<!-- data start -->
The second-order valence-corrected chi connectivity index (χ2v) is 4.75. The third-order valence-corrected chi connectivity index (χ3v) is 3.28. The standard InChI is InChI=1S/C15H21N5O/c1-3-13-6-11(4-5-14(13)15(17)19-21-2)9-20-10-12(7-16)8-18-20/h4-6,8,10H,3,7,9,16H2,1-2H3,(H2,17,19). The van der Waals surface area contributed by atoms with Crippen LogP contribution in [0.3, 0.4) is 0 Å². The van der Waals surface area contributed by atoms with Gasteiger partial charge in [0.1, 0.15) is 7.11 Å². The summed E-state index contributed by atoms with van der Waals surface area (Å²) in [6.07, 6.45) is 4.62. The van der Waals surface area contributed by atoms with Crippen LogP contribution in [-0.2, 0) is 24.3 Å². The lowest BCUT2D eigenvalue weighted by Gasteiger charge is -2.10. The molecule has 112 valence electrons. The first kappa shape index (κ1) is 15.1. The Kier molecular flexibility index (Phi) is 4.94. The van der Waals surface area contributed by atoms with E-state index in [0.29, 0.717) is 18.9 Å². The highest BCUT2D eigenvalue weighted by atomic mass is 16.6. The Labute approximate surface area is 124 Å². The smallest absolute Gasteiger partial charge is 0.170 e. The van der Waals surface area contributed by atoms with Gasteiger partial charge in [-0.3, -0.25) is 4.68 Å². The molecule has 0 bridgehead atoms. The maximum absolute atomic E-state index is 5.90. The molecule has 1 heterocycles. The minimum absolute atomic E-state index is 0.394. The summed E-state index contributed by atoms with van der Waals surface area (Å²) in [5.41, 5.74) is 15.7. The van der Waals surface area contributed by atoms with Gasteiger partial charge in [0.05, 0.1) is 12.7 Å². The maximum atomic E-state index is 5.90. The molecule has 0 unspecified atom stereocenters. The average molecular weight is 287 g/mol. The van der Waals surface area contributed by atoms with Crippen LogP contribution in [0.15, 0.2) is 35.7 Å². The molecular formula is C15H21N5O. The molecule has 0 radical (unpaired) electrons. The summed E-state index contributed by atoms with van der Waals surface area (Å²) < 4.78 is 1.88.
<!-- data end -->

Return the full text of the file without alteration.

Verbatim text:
The second-order valence-corrected chi connectivity index (χ2v) is 4.75. The third-order valence-corrected chi connectivity index (χ3v) is 3.28. The standard InChI is InChI=1S/C15H21N5O/c1-3-13-6-11(4-5-14(13)15(17)19-21-2)9-20-10-12(7-16)8-18-20/h4-6,8,10H,3,7,9,16H2,1-2H3,(H2,17,19). The van der Waals surface area contributed by atoms with Crippen LogP contribution in [0.3, 0.4) is 0 Å². The van der Waals surface area contributed by atoms with Gasteiger partial charge in [0.1, 0.15) is 7.11 Å². The summed E-state index contributed by atoms with van der Waals surface area (Å²) in [6.07, 6.45) is 4.62. The van der Waals surface area contributed by atoms with Crippen LogP contribution in [-0.2, 0) is 24.3 Å². The lowest BCUT2D eigenvalue weighted by Gasteiger charge is -2.10. The molecule has 112 valence electrons. The first kappa shape index (κ1) is 15.1. The Kier molecular flexibility index (Phi) is 4.94. The van der Waals surface area contributed by atoms with E-state index in [0.29, 0.717) is 18.9 Å². The highest BCUT2D eigenvalue weighted by atomic mass is 16.6. The Labute approximate surface area is 124 Å². The smallest absolute Gasteiger partial charge is 0.170 e. The van der Waals surface area contributed by atoms with Gasteiger partial charge in [-0.3, -0.25) is 4.68 Å². The molecule has 0 bridgehead atoms. The maximum absolute atomic E-state index is 5.90. The molecule has 1 heterocycles. The minimum absolute atomic E-state index is 0.394. The summed E-state index contributed by atoms with van der Waals surface area (Å²) in [5.41, 5.74) is 15.7. The van der Waals surface area contributed by atoms with Gasteiger partial charge in [0.05, 0.1) is 12.7 Å². The maximum atomic E-state index is 5.90. The molecule has 0 unspecified atom stereocenters. The average molecular weight is 287 g/mol. The van der Waals surface area contributed by atoms with Crippen LogP contribution in [0.15, 0.2) is 35.7 Å². The molecular formula is C15H21N5O. The molecule has 0 radical (unpaired) electrons. The summed E-state index contributed by atoms with van der Waals surface area (Å²) < 4.78 is 1.88.